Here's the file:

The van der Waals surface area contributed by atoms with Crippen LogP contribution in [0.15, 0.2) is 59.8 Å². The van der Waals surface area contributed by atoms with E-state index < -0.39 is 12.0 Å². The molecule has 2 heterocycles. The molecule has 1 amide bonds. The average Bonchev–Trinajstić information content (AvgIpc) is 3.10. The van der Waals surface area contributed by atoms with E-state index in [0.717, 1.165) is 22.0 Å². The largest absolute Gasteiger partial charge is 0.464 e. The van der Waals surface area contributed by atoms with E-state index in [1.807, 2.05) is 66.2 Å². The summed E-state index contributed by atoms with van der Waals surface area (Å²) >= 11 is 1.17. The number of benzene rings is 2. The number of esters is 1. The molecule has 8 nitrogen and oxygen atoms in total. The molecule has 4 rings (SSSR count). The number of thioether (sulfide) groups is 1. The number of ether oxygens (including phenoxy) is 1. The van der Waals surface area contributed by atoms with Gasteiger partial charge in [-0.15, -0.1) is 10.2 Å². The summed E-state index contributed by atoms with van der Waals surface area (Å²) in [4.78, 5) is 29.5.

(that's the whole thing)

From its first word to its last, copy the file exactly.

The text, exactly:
The van der Waals surface area contributed by atoms with Crippen LogP contribution in [0.15, 0.2) is 59.8 Å². The van der Waals surface area contributed by atoms with E-state index < -0.39 is 12.0 Å². The molecule has 2 heterocycles. The molecule has 1 amide bonds. The average Bonchev–Trinajstić information content (AvgIpc) is 3.10. The van der Waals surface area contributed by atoms with E-state index in [0.717, 1.165) is 22.0 Å². The largest absolute Gasteiger partial charge is 0.464 e. The van der Waals surface area contributed by atoms with E-state index in [1.807, 2.05) is 66.2 Å². The summed E-state index contributed by atoms with van der Waals surface area (Å²) >= 11 is 1.17. The number of benzene rings is 2. The number of esters is 1. The molecule has 8 nitrogen and oxygen atoms in total. The molecule has 4 rings (SSSR count). The number of thioether (sulfide) groups is 1. The number of ether oxygens (including phenoxy) is 1. The van der Waals surface area contributed by atoms with Gasteiger partial charge in [-0.15, -0.1) is 10.2 Å². The summed E-state index contributed by atoms with van der Waals surface area (Å²) in [4.78, 5) is 29.5.